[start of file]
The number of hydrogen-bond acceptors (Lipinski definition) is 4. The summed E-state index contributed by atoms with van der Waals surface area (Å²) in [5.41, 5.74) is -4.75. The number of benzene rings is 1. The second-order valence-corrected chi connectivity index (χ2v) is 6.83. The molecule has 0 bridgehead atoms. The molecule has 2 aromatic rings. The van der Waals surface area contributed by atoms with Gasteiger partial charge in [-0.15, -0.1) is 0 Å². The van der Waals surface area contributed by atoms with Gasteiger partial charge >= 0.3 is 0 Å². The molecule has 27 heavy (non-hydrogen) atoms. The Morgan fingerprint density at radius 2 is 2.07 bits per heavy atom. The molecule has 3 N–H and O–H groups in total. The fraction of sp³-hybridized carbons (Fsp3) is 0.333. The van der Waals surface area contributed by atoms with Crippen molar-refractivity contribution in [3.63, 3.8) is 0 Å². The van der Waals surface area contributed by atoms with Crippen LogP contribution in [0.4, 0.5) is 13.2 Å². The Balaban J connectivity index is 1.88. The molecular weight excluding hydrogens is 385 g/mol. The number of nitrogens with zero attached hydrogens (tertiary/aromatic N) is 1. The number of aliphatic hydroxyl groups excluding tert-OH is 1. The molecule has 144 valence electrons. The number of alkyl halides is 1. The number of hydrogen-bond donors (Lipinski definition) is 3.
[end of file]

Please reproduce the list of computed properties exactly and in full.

The number of hydrogen-bond acceptors (Lipinski definition) is 4. The summed E-state index contributed by atoms with van der Waals surface area (Å²) in [5.41, 5.74) is -4.75. The number of benzene rings is 1. The second-order valence-corrected chi connectivity index (χ2v) is 6.83. The molecule has 0 bridgehead atoms. The molecule has 2 aromatic rings. The van der Waals surface area contributed by atoms with Gasteiger partial charge in [-0.15, -0.1) is 0 Å². The van der Waals surface area contributed by atoms with Gasteiger partial charge >= 0.3 is 0 Å². The molecule has 27 heavy (non-hydrogen) atoms. The Morgan fingerprint density at radius 2 is 2.07 bits per heavy atom. The molecule has 3 N–H and O–H groups in total. The fraction of sp³-hybridized carbons (Fsp3) is 0.333. The van der Waals surface area contributed by atoms with Crippen molar-refractivity contribution in [3.63, 3.8) is 0 Å². The van der Waals surface area contributed by atoms with Crippen LogP contribution in [0.4, 0.5) is 13.2 Å². The Balaban J connectivity index is 1.88. The molecular weight excluding hydrogens is 385 g/mol. The number of nitrogens with zero attached hydrogens (tertiary/aromatic N) is 1. The number of aliphatic hydroxyl groups excluding tert-OH is 1. The molecule has 144 valence electrons. The number of alkyl halides is 1. The number of hydrogen-bond donors (Lipinski definition) is 3.